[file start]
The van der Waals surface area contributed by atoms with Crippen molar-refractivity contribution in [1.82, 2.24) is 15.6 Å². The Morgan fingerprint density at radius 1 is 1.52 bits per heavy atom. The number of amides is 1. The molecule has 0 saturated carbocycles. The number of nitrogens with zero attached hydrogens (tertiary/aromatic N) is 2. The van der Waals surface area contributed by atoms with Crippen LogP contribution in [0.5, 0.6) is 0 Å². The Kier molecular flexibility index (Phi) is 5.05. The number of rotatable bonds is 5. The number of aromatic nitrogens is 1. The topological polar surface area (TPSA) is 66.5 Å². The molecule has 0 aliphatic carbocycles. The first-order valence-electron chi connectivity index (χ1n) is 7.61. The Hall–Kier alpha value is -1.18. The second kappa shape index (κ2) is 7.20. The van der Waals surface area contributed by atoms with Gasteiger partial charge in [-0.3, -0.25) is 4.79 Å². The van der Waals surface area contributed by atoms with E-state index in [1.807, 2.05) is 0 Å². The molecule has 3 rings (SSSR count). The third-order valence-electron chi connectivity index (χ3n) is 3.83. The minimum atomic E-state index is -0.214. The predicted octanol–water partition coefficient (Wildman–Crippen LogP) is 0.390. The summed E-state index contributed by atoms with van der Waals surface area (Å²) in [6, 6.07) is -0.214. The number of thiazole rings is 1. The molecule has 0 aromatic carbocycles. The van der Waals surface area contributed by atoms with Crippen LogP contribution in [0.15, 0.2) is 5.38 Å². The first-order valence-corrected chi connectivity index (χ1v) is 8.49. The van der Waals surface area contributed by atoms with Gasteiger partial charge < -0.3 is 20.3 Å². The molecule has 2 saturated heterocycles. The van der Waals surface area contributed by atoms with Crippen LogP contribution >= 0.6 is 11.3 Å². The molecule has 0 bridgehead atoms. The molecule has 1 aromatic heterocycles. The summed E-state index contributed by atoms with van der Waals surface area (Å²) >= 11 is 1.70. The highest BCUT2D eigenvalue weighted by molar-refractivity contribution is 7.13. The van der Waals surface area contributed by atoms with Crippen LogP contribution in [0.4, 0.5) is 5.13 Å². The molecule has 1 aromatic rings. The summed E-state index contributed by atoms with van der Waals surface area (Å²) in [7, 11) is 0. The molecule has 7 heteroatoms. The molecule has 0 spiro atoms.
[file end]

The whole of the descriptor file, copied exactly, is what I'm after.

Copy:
The van der Waals surface area contributed by atoms with Crippen molar-refractivity contribution in [1.82, 2.24) is 15.6 Å². The Morgan fingerprint density at radius 1 is 1.52 bits per heavy atom. The number of amides is 1. The molecule has 0 saturated carbocycles. The number of nitrogens with zero attached hydrogens (tertiary/aromatic N) is 2. The van der Waals surface area contributed by atoms with Crippen LogP contribution in [0.5, 0.6) is 0 Å². The Kier molecular flexibility index (Phi) is 5.05. The number of rotatable bonds is 5. The number of aromatic nitrogens is 1. The topological polar surface area (TPSA) is 66.5 Å². The molecule has 0 aliphatic carbocycles. The first-order valence-electron chi connectivity index (χ1n) is 7.61. The Hall–Kier alpha value is -1.18. The second kappa shape index (κ2) is 7.20. The van der Waals surface area contributed by atoms with Gasteiger partial charge in [-0.3, -0.25) is 4.79 Å². The van der Waals surface area contributed by atoms with E-state index in [1.807, 2.05) is 0 Å². The molecule has 3 rings (SSSR count). The third-order valence-electron chi connectivity index (χ3n) is 3.83. The minimum atomic E-state index is -0.214. The predicted octanol–water partition coefficient (Wildman–Crippen LogP) is 0.390. The summed E-state index contributed by atoms with van der Waals surface area (Å²) in [6, 6.07) is -0.214. The number of thiazole rings is 1. The molecule has 0 aromatic carbocycles. The van der Waals surface area contributed by atoms with Crippen LogP contribution in [0.15, 0.2) is 5.38 Å². The first-order valence-corrected chi connectivity index (χ1v) is 8.49. The van der Waals surface area contributed by atoms with Gasteiger partial charge < -0.3 is 20.3 Å². The molecule has 2 saturated heterocycles. The van der Waals surface area contributed by atoms with Crippen LogP contribution >= 0.6 is 11.3 Å². The molecule has 0 bridgehead atoms. The molecule has 1 aromatic heterocycles. The summed E-state index contributed by atoms with van der Waals surface area (Å²) >= 11 is 1.70. The highest BCUT2D eigenvalue weighted by molar-refractivity contribution is 7.13. The van der Waals surface area contributed by atoms with Crippen LogP contribution in [0.4, 0.5) is 5.13 Å². The molecule has 1 aromatic rings. The summed E-state index contributed by atoms with van der Waals surface area (Å²) in [7, 11) is 0. The molecule has 7 heteroatoms. The molecule has 0 spiro atoms.